They looked like the enormous tears of a Pietà. They were not, on the whole, what her mother would have chosen. 10 Michelangelo's sculptural masterpiece, Pietà, depicts the body of Jesus Christ on the lap of his mother Mary after the Crucifixion. With this amazing and subtle foreshadowing used by the author, we can see the true mother's suffering and how Mary's grief is transformed into her grief. The passage quoted is the very end of the part of the story where the mother is remembering the events from two years ago and it marks the end of the flashback.
There were various women who used strong and forceful language to reflect their thoughts such as the American feminist Robin Morgan ( 1968 ) while stating that “ The very semantics of the language reflect [ women’s] condition . We do not have our own names , but bear that of the father until exchange it for that of the husband” ( 1977:106) . Also , Emily Toth who was railing against “ one-man tents “ , and Germaine Greer (1972) has noticed that how “ terms of endearment “ for women are also terms for food like ‘ honey’ and ‘ sweetie ‘ . The English language was said to ‘define , degrade and stereotype ‘ women as through some lexical items such as ‘ Mrs/ Miss ‘ , ‘ son-of-a-bitch’ and ‘manageress’ , and through ‘ generics’ ‘ he’ and ‘ man ‘ .
On 3/17/17 at 1005 hrs, I was dispatched to the PD lobby in reference to harassing phone calls. Upon my arrival, I made contact with the complainant Victoria Wert and her boyfriend, Bradley Palmer. Wert advised Palmer’s ex-girlfriend, Alexus Smith has been texting her since 9/27/16 to 3/17/17, during this time Wert advised she did not text her Smith once, and her text messages are rude and unwanted. Wert advised she did not receive any concerning messages until 3/17/17 at 0930 hrs.
Langston Hughes Use of Extended Metaphor and Imagery Not all of us choose to keep climbing through life’s obstacles. Yet some choose to go through life’s discomforts; like the diligent mother in Langston Hughes poem, “Mother to Son.” She addresses the son in a colloquial monologue about her life’s hurdles and hardships by never giving up; “For I’se still goin’, honey,” (18). The mother also persuades her son to not give up; “So boy, don’t you turn back.” (14) “Mother to Son” uses extended metaphor and imagery to reveal the mother’s persistency and determination to her son, explaining all of her life’s anguished situations.
Bobby is a young American who grows up in a family belonging to the Presbyterian Church. When his older brother confesses his homosexuality his life completely changed when his mother Mary, noted for being a devout Christian and conservative, he learns and intends to "cure" him. While his father and brothers begin to accept his homosexuality, his mother insists daily visits by a psychiatrist and encouraging prayer with his church activities that Bobby can change. He in desperation to please his mother access all she imposes, being in vain, deprimiéndose even more to know that despite everything that makes the Church condemns homosexuality. Bobby decides to go to live with her cousin, where he meets in a gay bar to David who would end up being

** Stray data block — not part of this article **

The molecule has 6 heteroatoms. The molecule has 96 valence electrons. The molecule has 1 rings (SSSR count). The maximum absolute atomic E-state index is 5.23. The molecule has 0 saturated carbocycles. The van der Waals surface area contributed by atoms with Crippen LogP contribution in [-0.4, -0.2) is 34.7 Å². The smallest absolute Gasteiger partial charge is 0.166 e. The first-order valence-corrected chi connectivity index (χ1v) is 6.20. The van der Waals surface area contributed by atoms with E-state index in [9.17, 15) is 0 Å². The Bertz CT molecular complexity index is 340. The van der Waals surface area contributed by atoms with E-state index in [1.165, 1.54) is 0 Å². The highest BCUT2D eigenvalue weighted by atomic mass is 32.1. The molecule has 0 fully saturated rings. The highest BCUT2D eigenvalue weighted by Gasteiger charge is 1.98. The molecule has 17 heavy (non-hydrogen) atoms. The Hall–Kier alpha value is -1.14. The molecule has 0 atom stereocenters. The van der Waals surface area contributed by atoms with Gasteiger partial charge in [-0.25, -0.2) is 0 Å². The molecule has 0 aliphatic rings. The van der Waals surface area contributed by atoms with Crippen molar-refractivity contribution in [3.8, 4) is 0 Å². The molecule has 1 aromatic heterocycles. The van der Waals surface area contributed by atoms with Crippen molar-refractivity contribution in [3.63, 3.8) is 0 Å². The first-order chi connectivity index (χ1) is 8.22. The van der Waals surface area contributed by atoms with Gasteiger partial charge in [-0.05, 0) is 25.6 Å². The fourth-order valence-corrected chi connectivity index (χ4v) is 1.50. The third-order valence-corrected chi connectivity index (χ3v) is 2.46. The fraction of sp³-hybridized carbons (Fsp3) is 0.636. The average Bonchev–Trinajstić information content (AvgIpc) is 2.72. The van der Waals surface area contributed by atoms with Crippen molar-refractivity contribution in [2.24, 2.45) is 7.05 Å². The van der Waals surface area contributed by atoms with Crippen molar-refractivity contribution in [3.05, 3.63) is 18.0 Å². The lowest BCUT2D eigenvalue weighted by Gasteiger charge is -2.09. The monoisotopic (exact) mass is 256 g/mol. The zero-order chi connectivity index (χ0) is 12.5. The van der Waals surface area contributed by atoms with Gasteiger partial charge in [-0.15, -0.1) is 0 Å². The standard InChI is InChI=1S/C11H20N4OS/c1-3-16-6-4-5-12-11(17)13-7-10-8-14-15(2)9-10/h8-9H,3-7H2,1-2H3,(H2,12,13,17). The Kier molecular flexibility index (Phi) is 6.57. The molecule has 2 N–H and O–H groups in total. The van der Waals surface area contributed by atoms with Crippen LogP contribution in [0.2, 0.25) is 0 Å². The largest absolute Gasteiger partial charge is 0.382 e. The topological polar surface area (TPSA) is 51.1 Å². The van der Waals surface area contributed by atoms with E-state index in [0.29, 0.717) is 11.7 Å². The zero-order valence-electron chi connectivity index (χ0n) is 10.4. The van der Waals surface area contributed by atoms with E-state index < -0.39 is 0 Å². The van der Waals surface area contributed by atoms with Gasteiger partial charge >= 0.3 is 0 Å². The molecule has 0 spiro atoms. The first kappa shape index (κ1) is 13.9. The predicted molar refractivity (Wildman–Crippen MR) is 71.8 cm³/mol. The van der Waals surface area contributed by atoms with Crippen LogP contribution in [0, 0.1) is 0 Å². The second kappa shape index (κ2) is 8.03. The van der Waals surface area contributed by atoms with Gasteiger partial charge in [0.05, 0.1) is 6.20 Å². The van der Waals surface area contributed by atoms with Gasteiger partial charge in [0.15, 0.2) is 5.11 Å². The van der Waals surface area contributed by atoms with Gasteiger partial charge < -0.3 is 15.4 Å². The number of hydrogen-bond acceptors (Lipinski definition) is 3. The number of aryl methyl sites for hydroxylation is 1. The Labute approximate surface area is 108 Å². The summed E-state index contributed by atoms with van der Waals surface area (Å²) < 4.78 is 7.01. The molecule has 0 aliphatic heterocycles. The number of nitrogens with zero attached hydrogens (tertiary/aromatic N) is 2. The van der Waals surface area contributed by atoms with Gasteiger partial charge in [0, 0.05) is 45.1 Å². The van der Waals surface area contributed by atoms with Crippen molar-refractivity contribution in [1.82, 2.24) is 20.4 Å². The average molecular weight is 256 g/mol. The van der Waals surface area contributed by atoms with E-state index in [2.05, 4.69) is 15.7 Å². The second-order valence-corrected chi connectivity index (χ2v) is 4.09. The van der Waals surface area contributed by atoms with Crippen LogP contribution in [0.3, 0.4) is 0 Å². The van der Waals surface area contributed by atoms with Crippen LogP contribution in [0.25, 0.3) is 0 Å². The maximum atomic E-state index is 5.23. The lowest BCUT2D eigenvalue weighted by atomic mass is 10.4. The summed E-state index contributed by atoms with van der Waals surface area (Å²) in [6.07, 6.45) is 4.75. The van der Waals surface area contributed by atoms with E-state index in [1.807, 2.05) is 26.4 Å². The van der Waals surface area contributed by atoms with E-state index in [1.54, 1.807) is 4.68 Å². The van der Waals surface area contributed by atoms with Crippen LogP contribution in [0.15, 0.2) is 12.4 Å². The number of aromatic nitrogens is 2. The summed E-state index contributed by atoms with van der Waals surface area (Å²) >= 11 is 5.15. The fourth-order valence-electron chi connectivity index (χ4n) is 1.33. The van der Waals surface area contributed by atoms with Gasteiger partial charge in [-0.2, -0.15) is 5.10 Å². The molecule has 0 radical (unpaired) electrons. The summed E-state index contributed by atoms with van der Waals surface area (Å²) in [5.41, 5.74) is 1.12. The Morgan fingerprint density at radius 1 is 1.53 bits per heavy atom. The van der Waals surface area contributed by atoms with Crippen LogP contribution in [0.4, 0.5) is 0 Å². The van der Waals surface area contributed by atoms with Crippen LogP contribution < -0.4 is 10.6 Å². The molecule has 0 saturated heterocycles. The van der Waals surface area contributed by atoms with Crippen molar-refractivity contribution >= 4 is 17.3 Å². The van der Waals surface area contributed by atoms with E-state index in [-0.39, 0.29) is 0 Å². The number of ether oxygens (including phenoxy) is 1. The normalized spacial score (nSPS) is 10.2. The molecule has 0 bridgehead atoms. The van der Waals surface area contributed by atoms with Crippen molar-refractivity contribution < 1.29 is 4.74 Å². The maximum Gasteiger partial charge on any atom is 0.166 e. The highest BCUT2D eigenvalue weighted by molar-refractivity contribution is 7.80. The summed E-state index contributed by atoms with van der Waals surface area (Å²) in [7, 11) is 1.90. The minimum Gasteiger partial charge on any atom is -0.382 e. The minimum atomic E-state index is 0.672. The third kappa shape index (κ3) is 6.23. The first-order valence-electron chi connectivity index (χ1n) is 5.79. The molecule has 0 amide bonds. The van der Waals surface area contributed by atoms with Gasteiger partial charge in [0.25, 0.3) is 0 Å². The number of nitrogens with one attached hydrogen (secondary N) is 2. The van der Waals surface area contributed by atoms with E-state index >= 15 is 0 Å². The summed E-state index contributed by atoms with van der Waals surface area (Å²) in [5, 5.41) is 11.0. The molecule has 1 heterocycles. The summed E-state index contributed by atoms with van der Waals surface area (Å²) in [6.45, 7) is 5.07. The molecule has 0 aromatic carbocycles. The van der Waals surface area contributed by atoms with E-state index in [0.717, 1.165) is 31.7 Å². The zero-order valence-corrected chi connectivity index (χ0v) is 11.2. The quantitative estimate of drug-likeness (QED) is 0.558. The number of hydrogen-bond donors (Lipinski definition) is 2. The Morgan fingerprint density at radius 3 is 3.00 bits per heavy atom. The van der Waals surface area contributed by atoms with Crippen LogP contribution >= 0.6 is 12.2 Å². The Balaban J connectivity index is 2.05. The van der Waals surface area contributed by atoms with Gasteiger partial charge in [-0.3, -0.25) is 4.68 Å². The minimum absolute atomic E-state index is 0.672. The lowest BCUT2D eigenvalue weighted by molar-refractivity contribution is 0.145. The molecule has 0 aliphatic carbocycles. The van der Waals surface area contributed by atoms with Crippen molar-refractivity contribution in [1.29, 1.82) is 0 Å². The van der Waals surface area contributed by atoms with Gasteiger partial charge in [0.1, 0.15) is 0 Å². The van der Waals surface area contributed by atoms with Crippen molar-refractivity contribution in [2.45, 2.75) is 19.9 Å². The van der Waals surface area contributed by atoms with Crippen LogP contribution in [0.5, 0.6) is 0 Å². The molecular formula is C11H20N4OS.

While both poets try to be optimistic about the death of their loved ones, Wheatley, the more religious poet of the two, emphasizes the importance of religion by using her almost artistic sculpting of descriptive adjectives and robust nouns such as “The glowing stars and silver queen of light/ At last must perish in the gloom of night” and in using this word choice, she shows how much weight her religion holds (19-20). As Wheatley praises her God and his doings in her poem, Bradstreet makes sure to underline how much her relationship with her husband and kids mean to her. “Look to my little babes, my dear remains./ And if thou love thyself, or loved’st me,/
Some parents follow the bible verse, “if you spare the rod, you spoil the child.” An author, Micheal Pearl has written a religious literature titled, “To Train Up a Child” explaining the multiple tools that parents can use including plumbing tubes, wooden spoons, belt, or a willow-branch. In September 29, 1999, an older daughter complained to the Salvation Army after the history of her family’s corporal punishment. The 17 year old now lives outside the family home. This is significant because the judge’s ruling tend to stray away of parents who use corporal punishment.